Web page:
“Remember him—before the silver cord is severed, and the golden bowl is broken; before the pitcher is shattered at the spring, and the wheel broken at the well, and the dust returns to the ground it came from, and the spirit returns to God who gave it.” (Ecclesiastes 12:6-7)

The silver cord, golden bowl, pitcher, and the wheel symbolize life’s fragility.  How easily death comes to us. How swiftly and unexpectedly we can return to the dust from which we came. Therefore, says Solomon, remember life is a precious gift from your Creator. Invest it wisely and not squander it frivolously.

Life is perishable, it’s fragile, so handle with care.

A life without God can produce a bitter, lonely, and hopeless old age.   A life cantered around God our Creator and sustainer, is energizing no matter how old your body says you are. He makes the “days of trouble”–when disabilities, sickness, and handicaps cause barriers to enjoying life—nevertheless he gives contentment.

Creation is sufficient proof to start our spiritual journey.  But it is insufficient to tell us what God is like, and who He is.   For that we need further revelation. And Solomon provides it.

  1. We can only know God as Shepherd through Scripture

“Not only was the Teacher wise, but also he imparted knowledge to the people. He pondered and searched out and set in order many proverbs. The Teacher searched to find just the right words, and what he wrote was upright and true. The words of the wise are like goads, their collected sayings like firmly embedded nails—given by one shepherd.” (Ecclesiastes 12:9-11)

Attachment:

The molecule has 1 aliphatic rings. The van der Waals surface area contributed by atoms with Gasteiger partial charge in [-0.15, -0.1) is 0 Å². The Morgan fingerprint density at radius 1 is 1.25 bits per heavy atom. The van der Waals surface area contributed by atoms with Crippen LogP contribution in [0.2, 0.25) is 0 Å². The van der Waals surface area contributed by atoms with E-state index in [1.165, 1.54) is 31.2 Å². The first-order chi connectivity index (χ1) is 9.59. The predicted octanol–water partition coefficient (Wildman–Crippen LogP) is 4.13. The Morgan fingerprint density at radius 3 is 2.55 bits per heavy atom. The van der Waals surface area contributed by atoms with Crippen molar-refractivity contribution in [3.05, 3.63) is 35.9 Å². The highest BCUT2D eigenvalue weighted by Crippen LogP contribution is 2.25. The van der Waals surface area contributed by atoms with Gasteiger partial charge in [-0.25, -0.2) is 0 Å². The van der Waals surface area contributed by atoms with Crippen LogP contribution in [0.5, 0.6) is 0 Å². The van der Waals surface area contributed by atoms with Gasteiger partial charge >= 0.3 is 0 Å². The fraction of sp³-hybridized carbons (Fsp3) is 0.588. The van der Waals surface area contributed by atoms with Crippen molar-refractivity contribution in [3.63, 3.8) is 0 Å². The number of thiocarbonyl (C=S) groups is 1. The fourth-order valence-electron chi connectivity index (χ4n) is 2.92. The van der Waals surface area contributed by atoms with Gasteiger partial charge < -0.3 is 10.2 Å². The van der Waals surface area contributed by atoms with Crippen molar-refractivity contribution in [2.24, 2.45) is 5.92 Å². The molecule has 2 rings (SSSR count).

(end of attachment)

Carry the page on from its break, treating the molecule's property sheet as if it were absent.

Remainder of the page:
The second term used to describe God is “the One Shepherd”.

It is a welcome personal complement to the majestic but distant title of verse 1 “Your Creator”. The God who is on the one hand Infinite and far off, is at the same time personal and near.

A God who knows and can be known. A God who has created us in His image and yet who also speaks to us with a human voice.  Christianity is a revealed faith, it’s not a philosophy. It is not based on unsubstantiated theories or speculations, or a series of religious mystical experiences. We believe in a God who has come into our world, who has revealed Himself in space time history objectively and authoritatively, and supremely in the one who said: “I am the Good Shepherd who lays down His life for His sheep.”  (John 10:11).  Not only that, He has provided an inspired, infallible account of that revelation.

In scripture we learn about what He is like, what he has done,  how we can know Him, and why we are here.

The title “The teacher” in 12:9 is used to describe Moses (Deut 6:1), David (2 Sam 1:18), Ezra (7:10), and of Jesus extensively in the Gospels.  It describes the person ordained by God to reveal the Word of God. Since the Apostolic period, that role has been fulfilled by pastor teachers who serve as under-shepherds of the One Shepherd. Our role as clergy is not to reveal the Word of God but to explain it to help you apply it. At the ordination service clergy are given a bible with the instruction to teach it. We are not given a chalice to drink from, not a personal organiser, nor a baton to orchestrate, but a bible to feed Christ’s flock.